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For the first time ever, a team of underwater explorers have captured detailed close-up sonar images of the legendary Andrea Doria nearly 60 years after its sinking off the coast of Nantucket.
The sonar images are being collected by a team from OceanGate, an ocean exploration company, which has launched the first manned submersible dives to the wreck in more than 20 years.
The Italian passenger liner sank with the loss of 51 lives in 1956 about 50 miles from Nantucket after colliding with the Swedish cruise liner MS Stockholm. The 697-foot-long wreck is often referred to as the “Mt. Everest of scuba diving” due its location and depth, which 1t a 240-feet is just out of reach for divers on compressed air. In fact, over the years a total of 16 divers have died trying to reach the wreck.
“Five times more people have been to the top of Mt. Everest than have seen the Andrea Doria wreck site, so this expedition was a rare opportunity for our crew – all while expanding our knowledge of the ocean,” said Stockton Rush, OceanGate’s Chief Executive Officer. “Using our five-person Cyclops 1 submersible, we were able to view the Andrea Doria area for nearly four hours, which is more than 10 times longer than scuba divers can.”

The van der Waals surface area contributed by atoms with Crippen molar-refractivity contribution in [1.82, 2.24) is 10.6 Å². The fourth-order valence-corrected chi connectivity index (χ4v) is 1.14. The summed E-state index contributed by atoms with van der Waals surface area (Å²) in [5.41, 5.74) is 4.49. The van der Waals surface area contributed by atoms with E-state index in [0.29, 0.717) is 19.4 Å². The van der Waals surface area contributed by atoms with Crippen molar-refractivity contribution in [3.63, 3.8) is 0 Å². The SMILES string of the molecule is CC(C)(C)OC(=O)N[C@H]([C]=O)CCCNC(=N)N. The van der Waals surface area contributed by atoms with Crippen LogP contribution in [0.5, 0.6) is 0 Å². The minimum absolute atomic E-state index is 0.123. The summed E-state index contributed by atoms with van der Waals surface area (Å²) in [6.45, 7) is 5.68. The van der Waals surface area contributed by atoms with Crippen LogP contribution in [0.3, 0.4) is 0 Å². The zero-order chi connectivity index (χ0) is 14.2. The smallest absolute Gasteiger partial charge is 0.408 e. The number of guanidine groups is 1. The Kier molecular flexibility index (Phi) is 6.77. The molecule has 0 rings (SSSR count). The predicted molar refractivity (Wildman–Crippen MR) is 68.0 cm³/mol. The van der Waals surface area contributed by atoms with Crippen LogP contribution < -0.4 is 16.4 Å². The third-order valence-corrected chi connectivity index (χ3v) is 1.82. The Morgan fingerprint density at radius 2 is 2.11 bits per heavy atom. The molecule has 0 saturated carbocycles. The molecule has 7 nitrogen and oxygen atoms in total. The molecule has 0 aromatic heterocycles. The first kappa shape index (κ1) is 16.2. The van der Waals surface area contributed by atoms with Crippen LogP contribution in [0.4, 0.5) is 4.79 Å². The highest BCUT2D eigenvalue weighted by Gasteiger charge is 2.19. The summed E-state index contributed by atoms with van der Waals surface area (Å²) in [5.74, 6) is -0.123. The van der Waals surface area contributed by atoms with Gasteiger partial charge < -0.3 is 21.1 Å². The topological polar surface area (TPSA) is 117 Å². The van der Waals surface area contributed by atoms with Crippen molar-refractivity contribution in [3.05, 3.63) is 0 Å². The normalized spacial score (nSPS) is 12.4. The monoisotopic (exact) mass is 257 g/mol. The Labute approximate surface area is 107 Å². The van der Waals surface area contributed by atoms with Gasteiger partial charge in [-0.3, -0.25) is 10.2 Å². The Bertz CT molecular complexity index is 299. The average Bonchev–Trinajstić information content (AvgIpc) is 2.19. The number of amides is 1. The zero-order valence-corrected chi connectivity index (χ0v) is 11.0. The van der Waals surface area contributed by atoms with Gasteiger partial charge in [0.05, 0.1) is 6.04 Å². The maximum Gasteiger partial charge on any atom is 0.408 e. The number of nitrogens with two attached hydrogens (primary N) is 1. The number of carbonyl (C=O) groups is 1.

The goal of the dives is to use multi-beam sonar to survey the wreck, then digitally assemble scans into a 3-D model to help illustrate the full scope of the wreck and document its current condition.
OceanGate says in that first expedition, the team able to do 17 scans of the bow before foggy conditions and rough seas forced them to stop.
“Given the conditions, we got as much time on the wreck as we could,” Rush said. “We have great respect for harsh ocean conditions, and for the history of this infamous wreck, so ensuring the safety of our crew is always our top priority.
But the recent expedition was the first of many more dives to come.
“We’ve always planned to revisit the Andrea Doria regularly to continue an ongoing mapping process, and what we captured will certainly serve as a benchmark for what we capture on future expeditions.”
Unfortunately for historians and underwater archeologists, the initial sonar images have suggested that the shipwreck may be in worse condition that previously thought, with the bow of the vessel nearly broken off.
The AP has that story:
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